The article “How Food Affects Mood and Mood Affects Food” by Kate Flinders, Defence Science and Technology Organisation, as published on Livescience, doesn’t go quite that far. But it does show that the foods we eat today may affect our mood days later.
For instance the article states the “Enjoying a wide variety of vegetables, fruits, nuts, seeds, wholegrain cereals, legumes, low-fat dairy, lean meat and oily fish … is associated with reductions in mood swings, depression and anxiety. And the opposite holds for a diet based on foods high in refined sugar….”
The article goes on to say that it appears the nutrients found in healthy foods work together to produce serotonin, the “feel-good hormone” which is associated with improved mood and relaxation.
Interestingly the article also mentions that our mood impacts food choices too. Research shows a connection between a negative frame of mind and choosing sugary, fatty or salty foods. Although they admit that in the short term those foods seem to boost mood and energy the effect is fleeting and may be followed by guilt.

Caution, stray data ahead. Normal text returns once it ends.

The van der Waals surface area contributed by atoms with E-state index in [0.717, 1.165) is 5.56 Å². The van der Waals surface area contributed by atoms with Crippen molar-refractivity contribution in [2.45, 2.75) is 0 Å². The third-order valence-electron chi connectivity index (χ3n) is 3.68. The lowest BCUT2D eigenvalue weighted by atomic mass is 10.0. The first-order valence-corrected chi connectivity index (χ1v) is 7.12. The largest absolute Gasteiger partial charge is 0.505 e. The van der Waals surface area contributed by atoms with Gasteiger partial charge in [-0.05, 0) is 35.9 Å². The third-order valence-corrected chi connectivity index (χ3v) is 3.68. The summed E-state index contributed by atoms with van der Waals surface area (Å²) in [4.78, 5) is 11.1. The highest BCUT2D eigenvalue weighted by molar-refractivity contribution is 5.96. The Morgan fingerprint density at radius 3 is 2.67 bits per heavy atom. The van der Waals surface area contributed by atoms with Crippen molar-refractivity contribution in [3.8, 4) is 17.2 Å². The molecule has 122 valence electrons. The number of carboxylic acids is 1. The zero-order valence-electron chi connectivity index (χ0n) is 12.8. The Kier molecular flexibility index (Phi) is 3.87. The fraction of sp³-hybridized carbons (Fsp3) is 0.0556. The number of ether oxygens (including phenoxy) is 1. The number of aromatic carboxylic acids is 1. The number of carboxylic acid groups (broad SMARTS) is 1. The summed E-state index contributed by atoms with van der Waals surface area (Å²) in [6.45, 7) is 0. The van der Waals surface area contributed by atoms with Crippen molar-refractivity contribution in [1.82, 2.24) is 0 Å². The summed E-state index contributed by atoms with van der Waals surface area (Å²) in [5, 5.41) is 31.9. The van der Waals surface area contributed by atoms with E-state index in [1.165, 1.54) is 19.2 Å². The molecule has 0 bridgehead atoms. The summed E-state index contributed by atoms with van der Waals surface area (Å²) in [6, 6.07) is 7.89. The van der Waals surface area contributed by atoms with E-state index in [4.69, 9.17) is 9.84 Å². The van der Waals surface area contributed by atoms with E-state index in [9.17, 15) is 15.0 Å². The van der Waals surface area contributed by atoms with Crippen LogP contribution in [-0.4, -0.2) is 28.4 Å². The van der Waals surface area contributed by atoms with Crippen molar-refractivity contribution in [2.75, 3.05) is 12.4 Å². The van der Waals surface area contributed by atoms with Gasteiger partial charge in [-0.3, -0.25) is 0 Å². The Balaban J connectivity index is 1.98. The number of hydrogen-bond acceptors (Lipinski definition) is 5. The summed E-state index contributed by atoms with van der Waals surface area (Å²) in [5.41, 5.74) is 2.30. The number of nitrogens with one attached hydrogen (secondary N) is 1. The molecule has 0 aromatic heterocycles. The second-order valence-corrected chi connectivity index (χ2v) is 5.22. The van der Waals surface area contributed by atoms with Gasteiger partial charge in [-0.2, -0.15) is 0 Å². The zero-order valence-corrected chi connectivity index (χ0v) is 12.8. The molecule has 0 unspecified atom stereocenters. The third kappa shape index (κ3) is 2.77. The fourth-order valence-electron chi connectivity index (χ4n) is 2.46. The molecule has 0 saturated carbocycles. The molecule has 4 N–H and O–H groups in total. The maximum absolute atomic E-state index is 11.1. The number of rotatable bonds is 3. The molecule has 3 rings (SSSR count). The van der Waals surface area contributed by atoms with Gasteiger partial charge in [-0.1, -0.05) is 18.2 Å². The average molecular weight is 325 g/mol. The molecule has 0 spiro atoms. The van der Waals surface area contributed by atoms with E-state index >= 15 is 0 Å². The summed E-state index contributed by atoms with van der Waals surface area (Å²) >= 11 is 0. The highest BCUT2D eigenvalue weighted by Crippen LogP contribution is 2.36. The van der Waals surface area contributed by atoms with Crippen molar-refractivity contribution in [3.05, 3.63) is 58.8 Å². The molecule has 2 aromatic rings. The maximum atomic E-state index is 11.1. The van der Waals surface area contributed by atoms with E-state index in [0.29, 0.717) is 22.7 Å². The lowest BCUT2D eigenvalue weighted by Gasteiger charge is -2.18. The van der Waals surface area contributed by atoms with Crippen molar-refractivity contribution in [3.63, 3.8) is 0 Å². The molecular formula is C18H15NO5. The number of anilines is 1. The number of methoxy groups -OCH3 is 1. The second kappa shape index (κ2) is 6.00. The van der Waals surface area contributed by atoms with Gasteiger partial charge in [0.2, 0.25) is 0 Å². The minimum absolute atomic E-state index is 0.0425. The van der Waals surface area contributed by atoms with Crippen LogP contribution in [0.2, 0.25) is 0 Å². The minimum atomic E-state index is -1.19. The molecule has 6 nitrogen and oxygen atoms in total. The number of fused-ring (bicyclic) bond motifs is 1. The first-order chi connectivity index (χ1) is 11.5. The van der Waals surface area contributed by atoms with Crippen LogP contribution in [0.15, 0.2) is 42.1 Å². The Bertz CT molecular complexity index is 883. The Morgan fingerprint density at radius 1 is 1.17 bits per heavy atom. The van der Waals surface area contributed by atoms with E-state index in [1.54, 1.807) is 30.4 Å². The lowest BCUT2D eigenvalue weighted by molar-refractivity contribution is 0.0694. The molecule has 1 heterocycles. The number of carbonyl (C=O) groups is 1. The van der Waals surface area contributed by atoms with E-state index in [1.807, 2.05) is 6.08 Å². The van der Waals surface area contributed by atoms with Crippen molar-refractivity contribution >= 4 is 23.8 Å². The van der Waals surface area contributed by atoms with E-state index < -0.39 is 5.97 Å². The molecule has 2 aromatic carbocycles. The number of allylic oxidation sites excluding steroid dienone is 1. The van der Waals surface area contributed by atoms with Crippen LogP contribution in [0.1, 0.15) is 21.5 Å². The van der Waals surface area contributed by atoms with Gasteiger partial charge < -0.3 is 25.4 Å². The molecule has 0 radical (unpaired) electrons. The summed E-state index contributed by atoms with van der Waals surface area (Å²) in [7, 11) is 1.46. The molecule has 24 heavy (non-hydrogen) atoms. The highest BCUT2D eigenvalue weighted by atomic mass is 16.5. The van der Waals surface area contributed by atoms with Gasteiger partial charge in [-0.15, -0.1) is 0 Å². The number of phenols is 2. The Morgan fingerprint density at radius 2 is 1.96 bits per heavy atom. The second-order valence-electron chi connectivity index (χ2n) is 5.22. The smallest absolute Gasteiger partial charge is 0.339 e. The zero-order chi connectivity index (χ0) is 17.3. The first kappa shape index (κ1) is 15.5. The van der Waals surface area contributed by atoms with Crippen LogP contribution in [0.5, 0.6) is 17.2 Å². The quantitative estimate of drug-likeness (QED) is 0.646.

The connection however between food selection and positive mood is more tenuous. The research suggests that people in a good mood are more likely to prefer nutritious foods. But other research seems to indicate there may be caveats associated.
So which one is in the lead, food or mood?
The article states “the foods we consume may be of paramount importance, and may affect mood a couple of days later.”
Read the complete article here.
Clearly, what we eat matters. The CDC states “it’s important to take the time to plan ahead to make sure you have healthy options available. Whether you are cooking for just yourself, one to two people, or a larger group, planning meals is a good place to start improving your food choices. Taking the time to plan a healthy evening meal can help.”
If meal planning is a challenge take advantage of the many websites dedicated to helping with that. Your family will benefit and thrive mentally and physically.
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